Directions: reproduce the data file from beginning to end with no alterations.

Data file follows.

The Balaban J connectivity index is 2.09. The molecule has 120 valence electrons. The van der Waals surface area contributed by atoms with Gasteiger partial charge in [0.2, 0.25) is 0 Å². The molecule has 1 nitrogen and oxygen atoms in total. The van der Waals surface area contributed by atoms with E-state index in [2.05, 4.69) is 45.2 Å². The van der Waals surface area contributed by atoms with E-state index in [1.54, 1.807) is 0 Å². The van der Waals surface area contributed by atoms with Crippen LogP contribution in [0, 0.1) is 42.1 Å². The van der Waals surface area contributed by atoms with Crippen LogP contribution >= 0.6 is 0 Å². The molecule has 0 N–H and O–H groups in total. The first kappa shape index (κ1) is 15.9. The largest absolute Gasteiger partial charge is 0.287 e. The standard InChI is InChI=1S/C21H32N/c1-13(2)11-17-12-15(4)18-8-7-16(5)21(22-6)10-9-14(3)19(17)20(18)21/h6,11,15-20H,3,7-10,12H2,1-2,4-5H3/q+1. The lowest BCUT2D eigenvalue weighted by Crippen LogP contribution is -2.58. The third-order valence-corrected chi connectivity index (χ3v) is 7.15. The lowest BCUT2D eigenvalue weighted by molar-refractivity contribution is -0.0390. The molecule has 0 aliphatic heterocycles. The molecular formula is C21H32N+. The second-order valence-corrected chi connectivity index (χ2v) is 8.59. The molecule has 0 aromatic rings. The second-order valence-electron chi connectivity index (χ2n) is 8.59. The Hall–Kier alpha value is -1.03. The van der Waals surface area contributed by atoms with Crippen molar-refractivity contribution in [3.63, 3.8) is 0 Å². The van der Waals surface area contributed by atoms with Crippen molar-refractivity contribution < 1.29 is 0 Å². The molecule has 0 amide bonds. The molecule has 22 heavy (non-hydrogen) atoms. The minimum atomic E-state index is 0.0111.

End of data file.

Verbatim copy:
The Balaban J connectivity index is 2.09. The molecule has 120 valence electrons. The van der Waals surface area contributed by atoms with Gasteiger partial charge in [0.2, 0.25) is 0 Å². The molecule has 1 nitrogen and oxygen atoms in total. The van der Waals surface area contributed by atoms with E-state index in [2.05, 4.69) is 45.2 Å². The van der Waals surface area contributed by atoms with E-state index in [1.54, 1.807) is 0 Å². The van der Waals surface area contributed by atoms with Crippen LogP contribution in [0, 0.1) is 42.1 Å². The van der Waals surface area contributed by atoms with Crippen LogP contribution >= 0.6 is 0 Å². The molecule has 0 N–H and O–H groups in total. The first kappa shape index (κ1) is 15.9. The largest absolute Gasteiger partial charge is 0.287 e. The standard InChI is InChI=1S/C21H32N/c1-13(2)11-17-12-15(4)18-8-7-16(5)21(22-6)10-9-14(3)19(17)20(18)21/h6,11,15-20H,3,7-10,12H2,1-2,4-5H3/q+1. The lowest BCUT2D eigenvalue weighted by Crippen LogP contribution is -2.58. The third-order valence-corrected chi connectivity index (χ3v) is 7.15. The lowest BCUT2D eigenvalue weighted by molar-refractivity contribution is -0.0390. The molecule has 0 aliphatic heterocycles. The molecular formula is C21H32N+. The second-order valence-corrected chi connectivity index (χ2v) is 8.59. The molecule has 0 aromatic rings. The second-order valence-electron chi connectivity index (χ2n) is 8.59. The Hall–Kier alpha value is -1.03. The van der Waals surface area contributed by atoms with Crippen molar-refractivity contribution in [3.63, 3.8) is 0 Å². The van der Waals surface area contributed by atoms with Crippen molar-refractivity contribution < 1.29 is 0 Å². The molecule has 0 amide bonds. The molecule has 22 heavy (non-hydrogen) atoms. The minimum atomic E-state index is 0.0111.